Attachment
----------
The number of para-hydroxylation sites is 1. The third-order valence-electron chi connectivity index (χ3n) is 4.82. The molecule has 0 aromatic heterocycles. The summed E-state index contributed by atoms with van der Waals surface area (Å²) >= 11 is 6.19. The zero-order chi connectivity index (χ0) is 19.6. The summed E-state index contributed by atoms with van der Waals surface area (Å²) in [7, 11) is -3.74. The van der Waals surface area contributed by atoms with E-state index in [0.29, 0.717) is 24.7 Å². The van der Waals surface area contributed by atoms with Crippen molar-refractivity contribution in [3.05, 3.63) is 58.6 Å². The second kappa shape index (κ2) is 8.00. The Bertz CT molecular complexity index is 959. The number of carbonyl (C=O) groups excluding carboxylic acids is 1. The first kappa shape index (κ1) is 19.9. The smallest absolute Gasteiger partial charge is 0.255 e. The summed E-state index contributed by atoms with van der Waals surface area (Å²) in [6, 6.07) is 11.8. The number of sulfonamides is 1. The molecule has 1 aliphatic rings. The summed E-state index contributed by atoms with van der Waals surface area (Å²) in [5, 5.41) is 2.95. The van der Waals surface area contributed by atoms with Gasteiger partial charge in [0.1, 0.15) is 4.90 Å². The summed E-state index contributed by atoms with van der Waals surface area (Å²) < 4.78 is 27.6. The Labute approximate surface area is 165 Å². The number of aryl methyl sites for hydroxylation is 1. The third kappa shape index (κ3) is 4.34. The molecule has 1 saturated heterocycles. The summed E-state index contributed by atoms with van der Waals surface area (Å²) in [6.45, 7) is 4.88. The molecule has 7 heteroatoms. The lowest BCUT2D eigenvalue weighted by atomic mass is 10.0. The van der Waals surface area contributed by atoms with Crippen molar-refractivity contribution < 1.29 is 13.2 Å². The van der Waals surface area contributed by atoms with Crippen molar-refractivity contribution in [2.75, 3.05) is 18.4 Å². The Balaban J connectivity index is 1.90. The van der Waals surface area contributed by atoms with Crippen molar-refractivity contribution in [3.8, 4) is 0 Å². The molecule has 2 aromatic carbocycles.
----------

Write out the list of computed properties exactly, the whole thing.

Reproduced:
The number of para-hydroxylation sites is 1. The third-order valence-electron chi connectivity index (χ3n) is 4.82. The molecule has 0 aromatic heterocycles. The summed E-state index contributed by atoms with van der Waals surface area (Å²) >= 11 is 6.19. The zero-order chi connectivity index (χ0) is 19.6. The summed E-state index contributed by atoms with van der Waals surface area (Å²) in [7, 11) is -3.74. The van der Waals surface area contributed by atoms with E-state index in [0.29, 0.717) is 24.7 Å². The van der Waals surface area contributed by atoms with Crippen molar-refractivity contribution in [3.05, 3.63) is 58.6 Å². The second kappa shape index (κ2) is 8.00. The Bertz CT molecular complexity index is 959. The number of carbonyl (C=O) groups excluding carboxylic acids is 1. The first kappa shape index (κ1) is 19.9. The smallest absolute Gasteiger partial charge is 0.255 e. The summed E-state index contributed by atoms with van der Waals surface area (Å²) in [6, 6.07) is 11.8. The number of sulfonamides is 1. The molecule has 1 aliphatic rings. The summed E-state index contributed by atoms with van der Waals surface area (Å²) in [5, 5.41) is 2.95. The van der Waals surface area contributed by atoms with Gasteiger partial charge in [0.1, 0.15) is 4.90 Å². The summed E-state index contributed by atoms with van der Waals surface area (Å²) < 4.78 is 27.6. The Labute approximate surface area is 165 Å². The number of aryl methyl sites for hydroxylation is 1. The third kappa shape index (κ3) is 4.34. The molecule has 1 saturated heterocycles. The summed E-state index contributed by atoms with van der Waals surface area (Å²) in [6.45, 7) is 4.88. The molecule has 7 heteroatoms. The lowest BCUT2D eigenvalue weighted by atomic mass is 10.0. The van der Waals surface area contributed by atoms with Crippen molar-refractivity contribution < 1.29 is 13.2 Å². The van der Waals surface area contributed by atoms with Crippen molar-refractivity contribution in [2.75, 3.05) is 18.4 Å². The Balaban J connectivity index is 1.90. The van der Waals surface area contributed by atoms with Crippen molar-refractivity contribution in [3.8, 4) is 0 Å². The molecule has 2 aromatic carbocycles.